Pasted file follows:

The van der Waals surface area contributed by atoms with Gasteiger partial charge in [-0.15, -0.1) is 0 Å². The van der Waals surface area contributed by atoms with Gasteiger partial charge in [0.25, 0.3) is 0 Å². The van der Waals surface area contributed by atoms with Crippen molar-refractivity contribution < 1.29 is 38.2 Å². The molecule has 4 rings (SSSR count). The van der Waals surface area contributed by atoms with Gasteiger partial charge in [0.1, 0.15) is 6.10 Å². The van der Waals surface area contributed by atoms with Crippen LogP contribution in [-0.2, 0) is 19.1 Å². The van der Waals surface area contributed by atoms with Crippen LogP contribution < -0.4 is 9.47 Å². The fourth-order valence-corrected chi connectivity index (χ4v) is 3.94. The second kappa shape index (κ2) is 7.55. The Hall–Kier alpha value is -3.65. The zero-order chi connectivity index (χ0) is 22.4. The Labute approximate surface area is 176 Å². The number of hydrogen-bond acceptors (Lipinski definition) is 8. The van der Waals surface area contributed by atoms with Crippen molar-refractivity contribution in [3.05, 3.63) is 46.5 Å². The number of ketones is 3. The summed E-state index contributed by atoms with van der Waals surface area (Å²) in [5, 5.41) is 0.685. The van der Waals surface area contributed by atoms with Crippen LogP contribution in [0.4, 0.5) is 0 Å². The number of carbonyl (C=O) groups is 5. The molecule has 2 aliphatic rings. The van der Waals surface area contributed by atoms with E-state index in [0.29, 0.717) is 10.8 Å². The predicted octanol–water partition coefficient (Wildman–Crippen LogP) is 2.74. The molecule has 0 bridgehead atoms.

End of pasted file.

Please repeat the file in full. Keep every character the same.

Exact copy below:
The van der Waals surface area contributed by atoms with Gasteiger partial charge in [-0.15, -0.1) is 0 Å². The van der Waals surface area contributed by atoms with Gasteiger partial charge in [0.25, 0.3) is 0 Å². The van der Waals surface area contributed by atoms with Crippen molar-refractivity contribution < 1.29 is 38.2 Å². The molecule has 4 rings (SSSR count). The van der Waals surface area contributed by atoms with Gasteiger partial charge in [0.1, 0.15) is 6.10 Å². The van der Waals surface area contributed by atoms with Crippen LogP contribution in [-0.2, 0) is 19.1 Å². The van der Waals surface area contributed by atoms with Crippen LogP contribution < -0.4 is 9.47 Å². The fourth-order valence-corrected chi connectivity index (χ4v) is 3.94. The second kappa shape index (κ2) is 7.55. The Hall–Kier alpha value is -3.65. The zero-order chi connectivity index (χ0) is 22.4. The Labute approximate surface area is 176 Å². The number of hydrogen-bond acceptors (Lipinski definition) is 8. The van der Waals surface area contributed by atoms with Crippen molar-refractivity contribution in [3.05, 3.63) is 46.5 Å². The number of ketones is 3. The summed E-state index contributed by atoms with van der Waals surface area (Å²) in [5, 5.41) is 0.685. The van der Waals surface area contributed by atoms with Crippen LogP contribution in [0.4, 0.5) is 0 Å². The number of carbonyl (C=O) groups is 5. The molecule has 2 aliphatic rings. The van der Waals surface area contributed by atoms with E-state index in [0.29, 0.717) is 10.8 Å². The predicted octanol–water partition coefficient (Wildman–Crippen LogP) is 2.74. The molecule has 0 bridgehead atoms.